His achievements in the diocese included the erection of four new sees; the beginning of the new St. Patrick's Cathedral; the founding of a seminary, and of a college at Fordham, New York City, which he later transferred to the Jesuits; the introduction of many religions communities; and the development of charitable and educational works. He was instrumental in separating a group of Sisters of Charity from Emmitsburg, Md., thus founding the independent Mt. St. Vincent community in New York City.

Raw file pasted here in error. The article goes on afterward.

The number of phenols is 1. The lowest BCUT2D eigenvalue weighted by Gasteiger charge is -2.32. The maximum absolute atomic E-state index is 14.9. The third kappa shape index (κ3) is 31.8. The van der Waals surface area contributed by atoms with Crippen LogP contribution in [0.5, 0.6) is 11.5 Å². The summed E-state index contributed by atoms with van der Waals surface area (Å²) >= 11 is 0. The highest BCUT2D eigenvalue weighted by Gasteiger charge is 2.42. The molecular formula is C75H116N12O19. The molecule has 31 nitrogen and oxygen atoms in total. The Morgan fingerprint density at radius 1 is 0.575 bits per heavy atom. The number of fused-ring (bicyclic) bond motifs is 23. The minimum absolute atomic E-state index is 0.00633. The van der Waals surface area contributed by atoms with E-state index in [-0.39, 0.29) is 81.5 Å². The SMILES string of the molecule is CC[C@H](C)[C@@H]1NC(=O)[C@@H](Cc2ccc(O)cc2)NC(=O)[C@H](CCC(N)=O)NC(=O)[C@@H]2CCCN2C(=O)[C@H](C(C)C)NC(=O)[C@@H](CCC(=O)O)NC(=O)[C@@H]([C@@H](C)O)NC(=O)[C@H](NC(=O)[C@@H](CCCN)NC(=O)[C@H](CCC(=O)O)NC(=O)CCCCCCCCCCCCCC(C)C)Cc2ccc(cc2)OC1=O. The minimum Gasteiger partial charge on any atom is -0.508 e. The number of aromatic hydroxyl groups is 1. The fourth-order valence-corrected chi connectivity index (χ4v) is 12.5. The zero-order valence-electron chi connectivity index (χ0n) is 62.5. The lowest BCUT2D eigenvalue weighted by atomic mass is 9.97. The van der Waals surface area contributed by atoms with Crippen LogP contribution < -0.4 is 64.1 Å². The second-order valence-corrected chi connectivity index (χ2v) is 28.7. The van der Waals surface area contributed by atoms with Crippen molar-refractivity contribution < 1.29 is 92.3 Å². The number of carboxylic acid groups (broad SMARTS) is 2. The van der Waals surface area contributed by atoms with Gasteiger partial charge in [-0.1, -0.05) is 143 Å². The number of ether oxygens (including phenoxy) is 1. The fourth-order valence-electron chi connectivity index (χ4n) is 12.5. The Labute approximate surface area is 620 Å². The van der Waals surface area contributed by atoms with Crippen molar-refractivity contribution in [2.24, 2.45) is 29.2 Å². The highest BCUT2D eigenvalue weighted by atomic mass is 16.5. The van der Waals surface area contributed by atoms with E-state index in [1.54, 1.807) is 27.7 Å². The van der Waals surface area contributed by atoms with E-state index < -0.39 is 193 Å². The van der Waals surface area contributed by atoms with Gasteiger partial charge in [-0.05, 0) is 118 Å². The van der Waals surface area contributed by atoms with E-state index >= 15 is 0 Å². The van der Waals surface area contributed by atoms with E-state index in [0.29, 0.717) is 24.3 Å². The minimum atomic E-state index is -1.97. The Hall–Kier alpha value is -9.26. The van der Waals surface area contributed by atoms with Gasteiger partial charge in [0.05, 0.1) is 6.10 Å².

National and International Affairs. Hughes was a vigorous defender of the temporal power of the pope, and sponsored more than one special collection to help Pius IX. He took a leading part in the founding of the North American College at Rome in 1859. Thoroughly unsym-pathetic to the abolitionist movement in the U. S., he believed that sudden emancipation would injure the slaves. He opposed plans to settle Irish immigrants on farm lands in the West, fearing they would be lost to the Church because of the shortage of priests. Although he endorsed Irish nationalism, he disapproved of risings that he thought could not succeed, and condemned Irish antislavery sentiment as an intrusion into U. S. politics. Because he was convinced of the basic harmony between American political institutions and Catholicism, he urged Catholic support of the U. S. Constitution and was friendly with officials of the national government. When President James Polk tried to send him to Mexico in 1847, he refused the mission because of its unofficial character. A visit to Europe in support of the Union, 1861–62, was undertaken at the request of President Lincoln and Secretary Seward. He was recommended to Rome for the red hat by Lincoln's government; when no action was taken, some believed the time was not ripe for an American cardinal, while others thought Hughes was not the best choice. His last public appearance was made in July 1863, at the request of New York Gov. Horatio Seymour, who was attempting to stop the draft riots that were then occurring in the City of New York.